COVID has turned life upside down for everyone. Parents and kids alike are struggling with the new norm of being home. All the time. Who knew that the “quality time” we all lamented as being in short supply, is actually quite stressful in large, undefined stretches?
Right now, school is a primary source of stress, anxiety, frustration, and deep guilt for many parents. Our new role as “teacher” is one few of us were prepared for. We not only lack the skills, but we also lack the vital benefit of a classroom that creates a cohort of camaraderie and participation. Most of us don’t have the right tools, resources, or years of training to understand the nuances of how to get kids excited about the material placed in front of them. If there ever was a time to truly acknowledge the patience, wisdom, and utter magic of teachers — now is that time!
It’s important to offer ourselves grace, yes. But, while we’re trying to find a balance between self-discipline and self-care, we need to maintain our patience and there are a few things we can do to make life run a little smoother on the homeschooling front.
5 Tips for Adapting to Home Schooling During COVID-19
Below are some guidelines to keep in mind. It’s also vital to remember, this pandemic won’t last forever. We will eventually get back into a more normal, familiar routine and we’ll be able to relinquish the role of teacher-parent. You don’t have to win teacher of the year, you just have to keep the ship afloat while we’re at sea.
Connect with teachers
Most teachers right now are keeping office hours and offering 1:1 appointments for parents — take advantage of these opportunities. If you’re not sure whether these options exist, don’t be afraid to reach out to your child’s teacher. Even if you don’t think you have any questions or aren’t sure what to talk about, schedule the time anyway. Connecting with your child’s teachers can help you better understand their expectations. This will also give them a chance to hear what you have going on in your household — they can give you tips, tools, and tricks of the trade to help your child get the most out of their school time at home.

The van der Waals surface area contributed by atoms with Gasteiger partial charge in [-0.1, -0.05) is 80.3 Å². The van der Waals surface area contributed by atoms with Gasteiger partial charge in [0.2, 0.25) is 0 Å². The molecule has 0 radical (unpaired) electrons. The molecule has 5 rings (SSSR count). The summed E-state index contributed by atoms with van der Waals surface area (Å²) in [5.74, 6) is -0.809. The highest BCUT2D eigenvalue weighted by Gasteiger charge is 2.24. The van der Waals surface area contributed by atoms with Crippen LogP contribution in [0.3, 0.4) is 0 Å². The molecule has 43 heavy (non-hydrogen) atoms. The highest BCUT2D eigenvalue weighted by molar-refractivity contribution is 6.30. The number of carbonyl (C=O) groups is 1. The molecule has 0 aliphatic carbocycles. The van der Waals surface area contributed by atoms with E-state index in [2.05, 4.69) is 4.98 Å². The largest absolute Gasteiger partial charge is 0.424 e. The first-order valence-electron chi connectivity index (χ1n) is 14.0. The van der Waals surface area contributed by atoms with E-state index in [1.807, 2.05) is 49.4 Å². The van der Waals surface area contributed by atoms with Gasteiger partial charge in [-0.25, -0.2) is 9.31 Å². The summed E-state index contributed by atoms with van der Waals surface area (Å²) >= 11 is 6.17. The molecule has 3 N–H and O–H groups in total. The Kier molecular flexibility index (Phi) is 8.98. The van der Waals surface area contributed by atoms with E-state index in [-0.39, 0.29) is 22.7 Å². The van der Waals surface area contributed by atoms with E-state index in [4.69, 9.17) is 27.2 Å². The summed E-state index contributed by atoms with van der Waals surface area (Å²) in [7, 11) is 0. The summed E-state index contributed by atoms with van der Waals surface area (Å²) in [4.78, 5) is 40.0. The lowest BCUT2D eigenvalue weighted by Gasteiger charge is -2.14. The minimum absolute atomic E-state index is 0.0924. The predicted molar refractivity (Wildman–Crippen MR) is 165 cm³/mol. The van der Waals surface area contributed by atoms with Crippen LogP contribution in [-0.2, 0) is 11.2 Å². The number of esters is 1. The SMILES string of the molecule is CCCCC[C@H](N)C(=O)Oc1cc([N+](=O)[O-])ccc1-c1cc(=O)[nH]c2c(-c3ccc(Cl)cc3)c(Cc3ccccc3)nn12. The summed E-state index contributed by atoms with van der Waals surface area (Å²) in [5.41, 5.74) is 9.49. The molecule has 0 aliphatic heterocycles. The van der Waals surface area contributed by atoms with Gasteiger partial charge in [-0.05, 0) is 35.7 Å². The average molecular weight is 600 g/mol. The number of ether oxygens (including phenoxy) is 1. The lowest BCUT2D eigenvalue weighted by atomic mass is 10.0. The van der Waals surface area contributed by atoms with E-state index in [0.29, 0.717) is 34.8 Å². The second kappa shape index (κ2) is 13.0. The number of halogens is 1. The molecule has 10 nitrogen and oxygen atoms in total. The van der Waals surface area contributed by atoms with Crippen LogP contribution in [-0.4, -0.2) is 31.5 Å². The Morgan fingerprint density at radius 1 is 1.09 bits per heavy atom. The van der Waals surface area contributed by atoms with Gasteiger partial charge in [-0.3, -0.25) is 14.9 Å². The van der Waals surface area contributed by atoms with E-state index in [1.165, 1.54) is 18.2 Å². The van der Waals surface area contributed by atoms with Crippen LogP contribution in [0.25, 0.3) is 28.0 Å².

Let go of traditional timelines
For most of us, the day is packed with school, work, snacks, meetings, work, more school, requests for more snacks. Add in exercise and fun and sticking to the typical school schedule can feel impossible. Kids do work best with a basic rhythm to their day, but the routine doesn’t have to be written in stone. Allowing for flexibility right now can ease tensions. If they’ve spent the day building forts and have to finish math after dinner, so be it.
Set realistic expectations based on family needs
Everyone has a different situation. Some parents are out of work, some are on the front lines working overtime, some are attempting to hang onto their jobs while working from home. Create a schedule for your child that takes your family into account. Not only may this look unlike their traditional school day, but it may include getting school work done on weekends when parents have more time to help out. Communicate with teachers about what your family is going through and get creative with how best to use your time.
Create a cohort
Have friends who are all dealing with the same unfamiliar homeschooling life? Schedule Zoom time with other families to give kids a chance to socialize, play, and chat with one another. This can be designated time throughout the day that they kids can look forward to while you catch up on work and return an email or two.
Remember that learning is everywhere
The tone that’s set in the household goes a long way. This can be a great time to talk about how we come together in a crisis, how we can deal with hard things, and what it looks like to be patient and flexible. And maybe what it looks like to pitch in with a chore or two!
Just remember: you’re not alone. Many of us are struggling to adjust and take on new responsibilities like teaching. For additional support during this time, check out our free Facebook support group for parents, moderated by our team of licensed therapists.